Fritz V.,Institute Of Recherche En Cancerologie Of Montpellier | Fritz V.,Montpellier University | Fajas L.,Institute Of Recherche En Cancerologie Of Montpellier | Fajas L.,Montpellier University
Oncogene | Year: 2010

Cancer development involves major alterations in cells metabolism. Enhanced glycolysis and de novo fatty acids synthesis are indeed characteristic features of cancer. Cell proliferation and metabolism are tightly linked cellular processes. Others and we have previously shown a close relationship between metabolic responses and proliferative stimuli. In addition to trigger proliferative and survival signaling pathways, most oncoproteins also trigger metabolic changes to transform the cell. We present herein the view that participation of cell-cycle regulators and oncogenic proteins to cancer development extend beyond the control of cell proliferation, and discuss how these new functions may be implicated in metabolic alterations concomitant to the pathogenesis of human cancers. © 2010 Macmillan Publishers Limited All rights reserved.

Menez C.,National Polytechnic Institute of Toulouse | Mselli-Lakhal L.,National Polytechnic Institute of Toulouse | Foucaud-Vignault M.,National Polytechnic Institute of Toulouse | Balaguer P.,Institute Of Recherche En Cancerologie Of Montpellier | And 4 more authors.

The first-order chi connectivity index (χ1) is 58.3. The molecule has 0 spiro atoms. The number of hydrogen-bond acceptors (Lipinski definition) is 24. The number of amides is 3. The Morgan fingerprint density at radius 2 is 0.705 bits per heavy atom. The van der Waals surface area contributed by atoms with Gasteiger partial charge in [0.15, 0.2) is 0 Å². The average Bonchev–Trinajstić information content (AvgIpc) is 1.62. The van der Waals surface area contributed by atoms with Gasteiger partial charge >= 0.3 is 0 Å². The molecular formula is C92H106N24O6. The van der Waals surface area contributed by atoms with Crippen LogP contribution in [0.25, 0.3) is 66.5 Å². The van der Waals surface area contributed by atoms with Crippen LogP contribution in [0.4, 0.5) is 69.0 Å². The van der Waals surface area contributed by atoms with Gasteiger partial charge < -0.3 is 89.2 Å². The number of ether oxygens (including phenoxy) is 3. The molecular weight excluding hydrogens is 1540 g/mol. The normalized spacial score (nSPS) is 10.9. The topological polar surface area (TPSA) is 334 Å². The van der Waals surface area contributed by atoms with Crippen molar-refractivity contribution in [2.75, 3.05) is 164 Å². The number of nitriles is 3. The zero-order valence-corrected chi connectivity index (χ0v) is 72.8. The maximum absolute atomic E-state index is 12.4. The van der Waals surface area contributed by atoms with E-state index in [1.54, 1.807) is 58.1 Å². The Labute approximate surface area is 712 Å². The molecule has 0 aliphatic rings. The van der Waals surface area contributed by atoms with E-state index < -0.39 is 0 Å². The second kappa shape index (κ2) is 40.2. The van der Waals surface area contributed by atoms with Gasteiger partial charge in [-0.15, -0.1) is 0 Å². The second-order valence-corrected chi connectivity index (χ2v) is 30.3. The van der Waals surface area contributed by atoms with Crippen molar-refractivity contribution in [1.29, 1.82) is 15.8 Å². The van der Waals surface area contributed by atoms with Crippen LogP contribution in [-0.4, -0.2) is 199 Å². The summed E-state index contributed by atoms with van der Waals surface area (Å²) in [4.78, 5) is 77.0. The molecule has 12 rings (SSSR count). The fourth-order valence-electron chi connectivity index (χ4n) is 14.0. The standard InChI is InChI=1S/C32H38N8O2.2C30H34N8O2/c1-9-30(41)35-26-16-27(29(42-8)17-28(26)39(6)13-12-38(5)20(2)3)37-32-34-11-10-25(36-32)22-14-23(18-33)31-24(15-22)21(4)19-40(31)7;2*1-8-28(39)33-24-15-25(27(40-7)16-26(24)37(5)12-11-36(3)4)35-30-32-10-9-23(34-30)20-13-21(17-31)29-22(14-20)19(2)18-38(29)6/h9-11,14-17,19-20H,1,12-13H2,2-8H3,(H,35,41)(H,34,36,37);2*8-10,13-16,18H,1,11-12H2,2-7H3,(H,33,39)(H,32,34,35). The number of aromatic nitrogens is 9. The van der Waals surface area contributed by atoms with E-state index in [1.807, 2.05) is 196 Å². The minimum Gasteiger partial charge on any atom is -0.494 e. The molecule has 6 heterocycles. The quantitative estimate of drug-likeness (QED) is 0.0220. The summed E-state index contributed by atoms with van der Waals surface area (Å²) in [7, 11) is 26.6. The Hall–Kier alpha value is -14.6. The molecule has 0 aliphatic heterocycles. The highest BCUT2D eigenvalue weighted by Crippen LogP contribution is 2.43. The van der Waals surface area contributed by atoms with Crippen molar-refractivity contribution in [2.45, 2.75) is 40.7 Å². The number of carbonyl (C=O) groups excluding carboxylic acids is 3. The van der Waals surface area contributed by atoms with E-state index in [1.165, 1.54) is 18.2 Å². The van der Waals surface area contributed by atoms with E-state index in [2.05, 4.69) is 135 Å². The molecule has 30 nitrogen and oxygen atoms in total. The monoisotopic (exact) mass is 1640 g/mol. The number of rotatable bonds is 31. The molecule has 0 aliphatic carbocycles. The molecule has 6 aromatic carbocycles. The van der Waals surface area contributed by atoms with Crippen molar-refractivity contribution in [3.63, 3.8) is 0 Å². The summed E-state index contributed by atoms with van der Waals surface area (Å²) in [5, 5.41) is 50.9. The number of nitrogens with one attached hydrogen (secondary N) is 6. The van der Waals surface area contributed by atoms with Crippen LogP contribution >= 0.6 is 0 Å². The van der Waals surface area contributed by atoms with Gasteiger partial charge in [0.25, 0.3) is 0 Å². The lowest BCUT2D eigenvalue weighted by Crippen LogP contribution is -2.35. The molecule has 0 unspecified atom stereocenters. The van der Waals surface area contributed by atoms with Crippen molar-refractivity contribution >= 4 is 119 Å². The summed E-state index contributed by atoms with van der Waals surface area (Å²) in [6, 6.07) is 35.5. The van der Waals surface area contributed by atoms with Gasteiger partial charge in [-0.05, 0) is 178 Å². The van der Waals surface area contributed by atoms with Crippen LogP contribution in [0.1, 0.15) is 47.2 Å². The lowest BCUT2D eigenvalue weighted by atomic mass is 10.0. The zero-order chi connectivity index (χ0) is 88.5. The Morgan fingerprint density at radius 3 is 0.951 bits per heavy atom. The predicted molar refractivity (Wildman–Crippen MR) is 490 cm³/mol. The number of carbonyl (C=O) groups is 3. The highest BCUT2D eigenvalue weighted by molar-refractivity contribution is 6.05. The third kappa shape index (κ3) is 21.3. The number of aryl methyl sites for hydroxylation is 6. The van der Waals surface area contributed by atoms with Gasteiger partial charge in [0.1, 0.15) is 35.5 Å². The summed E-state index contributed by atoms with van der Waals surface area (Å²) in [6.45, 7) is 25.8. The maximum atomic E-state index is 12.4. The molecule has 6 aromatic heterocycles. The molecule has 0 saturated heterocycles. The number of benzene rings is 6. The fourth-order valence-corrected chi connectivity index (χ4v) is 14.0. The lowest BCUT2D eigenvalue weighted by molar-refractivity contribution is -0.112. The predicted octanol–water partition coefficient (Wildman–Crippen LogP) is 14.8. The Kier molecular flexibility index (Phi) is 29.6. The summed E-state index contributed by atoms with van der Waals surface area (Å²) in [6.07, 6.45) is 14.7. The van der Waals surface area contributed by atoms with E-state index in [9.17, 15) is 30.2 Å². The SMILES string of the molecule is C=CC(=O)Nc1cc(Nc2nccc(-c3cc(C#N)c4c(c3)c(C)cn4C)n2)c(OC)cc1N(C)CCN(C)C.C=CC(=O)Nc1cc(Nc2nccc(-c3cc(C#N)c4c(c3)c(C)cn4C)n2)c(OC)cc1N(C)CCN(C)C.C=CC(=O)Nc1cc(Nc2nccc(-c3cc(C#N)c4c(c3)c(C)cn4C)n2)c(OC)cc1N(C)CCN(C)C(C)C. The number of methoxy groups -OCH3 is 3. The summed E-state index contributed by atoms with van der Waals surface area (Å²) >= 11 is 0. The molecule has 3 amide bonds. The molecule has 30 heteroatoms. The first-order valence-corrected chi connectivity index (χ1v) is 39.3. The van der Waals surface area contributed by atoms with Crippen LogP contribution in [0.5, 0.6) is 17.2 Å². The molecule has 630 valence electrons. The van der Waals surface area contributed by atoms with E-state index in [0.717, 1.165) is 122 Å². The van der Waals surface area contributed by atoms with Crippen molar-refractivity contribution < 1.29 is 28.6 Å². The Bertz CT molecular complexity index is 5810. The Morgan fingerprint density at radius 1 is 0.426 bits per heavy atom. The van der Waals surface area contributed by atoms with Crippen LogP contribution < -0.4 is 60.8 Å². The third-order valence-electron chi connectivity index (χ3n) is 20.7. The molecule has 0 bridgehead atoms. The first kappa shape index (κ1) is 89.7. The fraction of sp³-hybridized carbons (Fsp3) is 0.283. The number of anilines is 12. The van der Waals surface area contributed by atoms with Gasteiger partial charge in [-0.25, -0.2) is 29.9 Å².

Biochemical Pharmacology | Year: 2012

Ivermectin is widely used in human and veterinary medicine for the control of helminth infections. Ivermectin is known to interact with P-glycoprotein (P-gp/MDR1), being a good substrate and a potent inhibitor, however, the influence of ivermectin on the expression of the transporter has not been investigated. Expression of P-glycoprotein was investigated in cultured mouse hepatocytes acutely exposed to ivermectin. The two P-glycoprotein murine isoforms, Mdr1a and Mdr1b, mRNA levels were assessed by real-time RT-PCR. Ivermectin induced a clear time- and concentration-dependent up-regulation of Mdr1a and Mdr1b mRNA levels (as early as a 12-h exposure and up to 2.5-fold at 10 μM). Moreover, ivermectin-treated cells displayed enhanced cellular efflux of the P-glycoprotein substrate calcein that was inhibited by the P-glycoprotein blocker valspodar, providing evidence that the ivermectin-induced P-glycoprotein was functional. The mechanisms underlying these effects were investigated. Ivermectin-mediated Mdr1 mRNA induction was independent of the two nuclear receptors CAR and PXR, which are known to be involved in drug transporters regulation. Moreover, by using reporter cell lines that detects specific ligand-activated transcription factors, we showed that ivermectin did not displayed CAR, PXR or AhR ligand activities. However, studies with actinomycin D revealed that the half-life of Mdr1a and Mdr1b mRNA were significantly prolonged by two-fold in ivermectin-treated cells suggesting a post-transcriptional mode of ivermectin regulation. This study demonstrates for the first time that ivermectin induces P-glycoprotein overexpression through post-transcriptional mRNA stabilization, thus offering insight into the mechanism of reduced therapeutic efficacy and development of ivermectin-resistant parasites. © 2011 Elsevier Inc. All rights reserved.